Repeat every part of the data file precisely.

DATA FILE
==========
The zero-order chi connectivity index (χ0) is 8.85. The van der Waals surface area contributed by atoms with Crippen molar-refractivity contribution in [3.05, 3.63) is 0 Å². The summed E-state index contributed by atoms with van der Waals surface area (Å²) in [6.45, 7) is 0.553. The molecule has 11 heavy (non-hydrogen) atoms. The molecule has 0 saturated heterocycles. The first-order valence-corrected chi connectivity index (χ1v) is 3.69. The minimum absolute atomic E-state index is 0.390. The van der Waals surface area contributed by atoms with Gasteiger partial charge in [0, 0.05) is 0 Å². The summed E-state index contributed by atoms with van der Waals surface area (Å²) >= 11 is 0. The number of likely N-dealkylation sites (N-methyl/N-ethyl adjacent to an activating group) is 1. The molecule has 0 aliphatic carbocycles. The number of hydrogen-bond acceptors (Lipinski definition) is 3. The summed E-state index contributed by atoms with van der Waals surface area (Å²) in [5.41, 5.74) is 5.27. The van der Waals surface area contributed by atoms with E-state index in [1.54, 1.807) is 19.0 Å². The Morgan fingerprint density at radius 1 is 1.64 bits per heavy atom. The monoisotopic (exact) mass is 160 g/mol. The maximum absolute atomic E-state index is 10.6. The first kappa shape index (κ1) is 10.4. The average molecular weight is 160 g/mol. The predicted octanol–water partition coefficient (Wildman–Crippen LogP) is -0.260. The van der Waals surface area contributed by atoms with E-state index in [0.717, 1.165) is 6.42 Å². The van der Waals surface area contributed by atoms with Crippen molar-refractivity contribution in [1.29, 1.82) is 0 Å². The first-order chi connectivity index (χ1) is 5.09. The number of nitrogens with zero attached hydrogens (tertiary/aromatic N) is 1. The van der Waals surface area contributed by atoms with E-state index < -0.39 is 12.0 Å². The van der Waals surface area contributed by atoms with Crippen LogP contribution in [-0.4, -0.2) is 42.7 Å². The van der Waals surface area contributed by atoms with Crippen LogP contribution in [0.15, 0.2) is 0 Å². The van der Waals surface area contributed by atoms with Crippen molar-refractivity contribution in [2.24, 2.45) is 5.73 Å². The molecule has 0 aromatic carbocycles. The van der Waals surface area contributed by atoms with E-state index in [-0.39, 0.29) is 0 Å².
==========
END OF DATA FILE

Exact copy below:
The zero-order chi connectivity index (χ0) is 8.85. The van der Waals surface area contributed by atoms with Crippen molar-refractivity contribution in [3.05, 3.63) is 0 Å². The summed E-state index contributed by atoms with van der Waals surface area (Å²) in [6.45, 7) is 0.553. The molecule has 11 heavy (non-hydrogen) atoms. The molecule has 0 saturated heterocycles. The first-order valence-corrected chi connectivity index (χ1v) is 3.69. The minimum absolute atomic E-state index is 0.390. The van der Waals surface area contributed by atoms with Gasteiger partial charge in [0, 0.05) is 0 Å². The summed E-state index contributed by atoms with van der Waals surface area (Å²) >= 11 is 0. The number of likely N-dealkylation sites (N-methyl/N-ethyl adjacent to an activating group) is 1. The molecule has 0 aliphatic carbocycles. The number of hydrogen-bond acceptors (Lipinski definition) is 3. The summed E-state index contributed by atoms with van der Waals surface area (Å²) in [5.41, 5.74) is 5.27. The van der Waals surface area contributed by atoms with E-state index in [1.54, 1.807) is 19.0 Å². The Morgan fingerprint density at radius 1 is 1.64 bits per heavy atom. The monoisotopic (exact) mass is 160 g/mol. The maximum absolute atomic E-state index is 10.6. The first kappa shape index (κ1) is 10.4. The average molecular weight is 160 g/mol. The predicted octanol–water partition coefficient (Wildman–Crippen LogP) is -0.260. The van der Waals surface area contributed by atoms with E-state index in [0.717, 1.165) is 6.42 Å². The van der Waals surface area contributed by atoms with Crippen molar-refractivity contribution in [1.29, 1.82) is 0 Å². The first-order chi connectivity index (χ1) is 5.09. The number of nitrogens with zero attached hydrogens (tertiary/aromatic N) is 1. The van der Waals surface area contributed by atoms with E-state index < -0.39 is 12.0 Å². The van der Waals surface area contributed by atoms with Crippen LogP contribution in [-0.4, -0.2) is 42.7 Å². The van der Waals surface area contributed by atoms with Crippen LogP contribution in [0.15, 0.2) is 0 Å². The van der Waals surface area contributed by atoms with Crippen molar-refractivity contribution in [2.24, 2.45) is 5.73 Å². The molecule has 0 aromatic carbocycles. The van der Waals surface area contributed by atoms with E-state index in [-0.39, 0.29) is 0 Å².